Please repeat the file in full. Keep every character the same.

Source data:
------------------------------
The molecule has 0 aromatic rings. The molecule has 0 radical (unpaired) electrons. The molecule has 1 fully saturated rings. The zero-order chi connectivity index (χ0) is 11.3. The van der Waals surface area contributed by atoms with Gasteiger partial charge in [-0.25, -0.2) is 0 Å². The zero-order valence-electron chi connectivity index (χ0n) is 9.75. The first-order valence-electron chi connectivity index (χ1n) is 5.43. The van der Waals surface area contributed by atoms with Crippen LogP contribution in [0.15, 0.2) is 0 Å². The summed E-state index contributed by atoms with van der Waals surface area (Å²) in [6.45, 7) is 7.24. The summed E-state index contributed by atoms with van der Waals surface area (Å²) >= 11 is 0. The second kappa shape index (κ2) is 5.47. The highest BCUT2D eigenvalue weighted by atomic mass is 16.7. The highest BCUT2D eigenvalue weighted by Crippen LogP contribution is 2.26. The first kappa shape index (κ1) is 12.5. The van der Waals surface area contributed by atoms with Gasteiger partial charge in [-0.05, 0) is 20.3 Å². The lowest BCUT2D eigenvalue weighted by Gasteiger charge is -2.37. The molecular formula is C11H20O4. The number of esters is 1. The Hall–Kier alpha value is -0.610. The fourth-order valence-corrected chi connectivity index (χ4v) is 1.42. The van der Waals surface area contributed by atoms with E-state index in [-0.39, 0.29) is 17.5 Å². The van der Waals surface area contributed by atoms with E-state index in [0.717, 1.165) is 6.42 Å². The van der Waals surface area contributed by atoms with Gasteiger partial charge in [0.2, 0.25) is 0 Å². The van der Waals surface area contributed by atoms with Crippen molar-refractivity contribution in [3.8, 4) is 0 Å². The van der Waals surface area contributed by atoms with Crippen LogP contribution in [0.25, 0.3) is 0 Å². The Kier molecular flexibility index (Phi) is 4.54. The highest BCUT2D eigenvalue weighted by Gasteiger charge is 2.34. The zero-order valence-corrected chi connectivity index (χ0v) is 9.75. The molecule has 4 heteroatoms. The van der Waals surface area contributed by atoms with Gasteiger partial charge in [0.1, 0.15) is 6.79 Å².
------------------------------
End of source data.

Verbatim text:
The molecule has 0 aromatic rings. The molecule has 0 radical (unpaired) electrons. The molecule has 1 fully saturated rings. The zero-order chi connectivity index (χ0) is 11.3. The van der Waals surface area contributed by atoms with Gasteiger partial charge in [-0.25, -0.2) is 0 Å². The zero-order valence-electron chi connectivity index (χ0n) is 9.75. The first-order valence-electron chi connectivity index (χ1n) is 5.43. The van der Waals surface area contributed by atoms with Crippen LogP contribution in [0.15, 0.2) is 0 Å². The summed E-state index contributed by atoms with van der Waals surface area (Å²) in [6.45, 7) is 7.24. The summed E-state index contributed by atoms with van der Waals surface area (Å²) >= 11 is 0. The second kappa shape index (κ2) is 5.47. The highest BCUT2D eigenvalue weighted by atomic mass is 16.7. The highest BCUT2D eigenvalue weighted by Crippen LogP contribution is 2.26. The first kappa shape index (κ1) is 12.5. The van der Waals surface area contributed by atoms with Gasteiger partial charge in [-0.05, 0) is 20.3 Å². The lowest BCUT2D eigenvalue weighted by Gasteiger charge is -2.37. The molecular formula is C11H20O4. The number of esters is 1. The Hall–Kier alpha value is -0.610. The fourth-order valence-corrected chi connectivity index (χ4v) is 1.42. The van der Waals surface area contributed by atoms with E-state index in [-0.39, 0.29) is 17.5 Å². The van der Waals surface area contributed by atoms with E-state index in [0.717, 1.165) is 6.42 Å². The van der Waals surface area contributed by atoms with Gasteiger partial charge in [0.2, 0.25) is 0 Å². The van der Waals surface area contributed by atoms with Crippen molar-refractivity contribution in [3.8, 4) is 0 Å². The van der Waals surface area contributed by atoms with Crippen LogP contribution in [0.25, 0.3) is 0 Å². The Kier molecular flexibility index (Phi) is 4.54. The highest BCUT2D eigenvalue weighted by Gasteiger charge is 2.34. The zero-order valence-corrected chi connectivity index (χ0v) is 9.75. The molecule has 4 heteroatoms. The van der Waals surface area contributed by atoms with Gasteiger partial charge in [0.1, 0.15) is 6.79 Å².